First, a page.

Sleep is essential in nearly every domain, playing an important role for everything from the restoration and repair of our bodies to the maintenance and function of our brains. Sleep plays a particularly significant role during moments of transition and development. However, research on the developmental purpose of sleep and the consequences of its disruption has been limited to date. The current symposium explores how sleep may be influenced by predictors and risk factors that are salient to developmental stage. For example, sleep is influenced by family context during early childhood (Presentation 1), shifts in circadian functioning during adolescence (Presentation 2), hormone levels during the transition to fatherhood (Presentation 3), and maternal bedtime behaviors during infancy (Presentation 4). These associations are important to characterize because, as each talk demonstrates, disruptions in sleep throughout development may be related to fundamental tasks and milestones that mark each respective life stage: early childhood self-regulation, adolescent psychological adjustment, parental mental health, and infant attachment). These talks feature work from speakers from across the country and employ a rich variety of methodological approaches (event-related potentials, hormonal assays, actigraphy, ecological momentary assessments, self-reports, community intervention, naturalistic observations, and purposeful disruptions in sleep). While each presentation is unique in its approach and developmental population, they collectively demonstrate the far-reaching implications of sleep as a psychobiological construct, from birth to parenthood and then back to birth as the next generation of sleepers are raised.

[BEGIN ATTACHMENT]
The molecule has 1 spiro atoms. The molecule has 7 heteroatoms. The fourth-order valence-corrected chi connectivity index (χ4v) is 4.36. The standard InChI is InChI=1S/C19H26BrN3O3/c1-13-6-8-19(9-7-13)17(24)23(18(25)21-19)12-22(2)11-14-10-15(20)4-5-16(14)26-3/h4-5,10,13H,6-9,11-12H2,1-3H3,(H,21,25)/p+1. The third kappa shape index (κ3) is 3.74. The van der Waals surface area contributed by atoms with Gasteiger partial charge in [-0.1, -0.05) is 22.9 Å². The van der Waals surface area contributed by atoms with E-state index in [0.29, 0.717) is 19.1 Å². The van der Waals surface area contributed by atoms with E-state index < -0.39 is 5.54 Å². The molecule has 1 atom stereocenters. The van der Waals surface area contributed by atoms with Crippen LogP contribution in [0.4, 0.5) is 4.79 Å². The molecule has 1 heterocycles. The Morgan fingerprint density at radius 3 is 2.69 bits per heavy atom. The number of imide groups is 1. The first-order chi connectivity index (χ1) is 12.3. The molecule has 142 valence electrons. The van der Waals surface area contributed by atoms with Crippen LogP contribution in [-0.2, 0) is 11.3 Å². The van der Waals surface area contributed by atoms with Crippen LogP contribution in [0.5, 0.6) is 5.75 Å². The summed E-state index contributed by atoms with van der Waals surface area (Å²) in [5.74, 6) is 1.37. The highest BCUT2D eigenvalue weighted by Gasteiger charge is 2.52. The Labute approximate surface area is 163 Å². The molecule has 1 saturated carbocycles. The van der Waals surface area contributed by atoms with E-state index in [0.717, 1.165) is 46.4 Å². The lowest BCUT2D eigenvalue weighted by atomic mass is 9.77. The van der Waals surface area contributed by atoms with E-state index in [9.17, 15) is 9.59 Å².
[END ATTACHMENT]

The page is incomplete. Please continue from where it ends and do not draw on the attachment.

Presentation 1: VARIABILITY OF SLEEP IN PRESCHOOLERS: IMPACTS OF SLEEP BEHAVIORS ON BRAIN PROCESSING AND BEHAVIORAL TASK PERFORMANCE, Victoria J. Molfese and Dennis L. Molfese ABSTRACT
Presentation 2: IS MODIFYING THE IMPACT OF EVENINGNESS CHRONOTYPE IN ADOLESCENCE A PATHWAY TO IMPROVED HEALTH? Lu Dong and Allison G. Harvey ABSTRACT
Presentation 3: POSTPARTUM DEPRESSIVE SYMPTOMS MEDIATE THE RELATION BETWEEN TESTOTSERONE AND SLEEP PROBLEMS IN NEW FATHERS, Diane Goldenberg, Hannah Lyden, Sarah Stoycos, Geoff Corner, Mona Khaled, Katelyn Horton, & Darby Saxbe ABSTRACT
Presentation 4: INFANT SLEEP, MOTHER’s BEDTIME BEHAVIOR, AND 12-MONTH INFANT ATTACHMENT: THE MODERATING ROLE OF INFANT SLEEP DURATION, Douglas M. Teti and Brian Crosby ABSTRACT